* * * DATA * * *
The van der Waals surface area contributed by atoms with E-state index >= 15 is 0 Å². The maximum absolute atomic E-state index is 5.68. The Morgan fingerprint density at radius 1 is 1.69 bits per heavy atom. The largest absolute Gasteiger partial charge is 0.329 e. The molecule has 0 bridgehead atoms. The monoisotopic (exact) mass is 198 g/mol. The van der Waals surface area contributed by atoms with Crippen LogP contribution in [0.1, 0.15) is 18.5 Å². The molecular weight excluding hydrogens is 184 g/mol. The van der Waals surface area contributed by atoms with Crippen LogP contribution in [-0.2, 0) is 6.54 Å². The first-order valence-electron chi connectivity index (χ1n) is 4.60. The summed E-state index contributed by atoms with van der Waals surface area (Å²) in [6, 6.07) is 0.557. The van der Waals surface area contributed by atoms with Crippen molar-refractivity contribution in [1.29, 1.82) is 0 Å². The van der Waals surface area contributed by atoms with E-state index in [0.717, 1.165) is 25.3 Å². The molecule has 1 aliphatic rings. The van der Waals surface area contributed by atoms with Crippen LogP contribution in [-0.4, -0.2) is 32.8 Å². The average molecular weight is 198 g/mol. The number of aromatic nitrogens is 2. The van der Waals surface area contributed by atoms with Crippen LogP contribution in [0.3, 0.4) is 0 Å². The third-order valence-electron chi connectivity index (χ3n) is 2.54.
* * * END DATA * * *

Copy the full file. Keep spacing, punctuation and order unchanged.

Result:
The van der Waals surface area contributed by atoms with E-state index >= 15 is 0 Å². The maximum absolute atomic E-state index is 5.68. The Morgan fingerprint density at radius 1 is 1.69 bits per heavy atom. The largest absolute Gasteiger partial charge is 0.329 e. The molecule has 0 bridgehead atoms. The monoisotopic (exact) mass is 198 g/mol. The van der Waals surface area contributed by atoms with Crippen LogP contribution in [0.1, 0.15) is 18.5 Å². The molecular weight excluding hydrogens is 184 g/mol. The van der Waals surface area contributed by atoms with Crippen LogP contribution in [-0.2, 0) is 6.54 Å². The first-order valence-electron chi connectivity index (χ1n) is 4.60. The summed E-state index contributed by atoms with van der Waals surface area (Å²) in [6, 6.07) is 0.557. The van der Waals surface area contributed by atoms with Crippen molar-refractivity contribution in [1.29, 1.82) is 0 Å². The van der Waals surface area contributed by atoms with E-state index in [0.717, 1.165) is 25.3 Å². The molecule has 1 aliphatic rings. The van der Waals surface area contributed by atoms with Crippen LogP contribution in [-0.4, -0.2) is 32.8 Å². The average molecular weight is 198 g/mol. The number of aromatic nitrogens is 2. The van der Waals surface area contributed by atoms with Crippen LogP contribution in [0.3, 0.4) is 0 Å². The third-order valence-electron chi connectivity index (χ3n) is 2.54.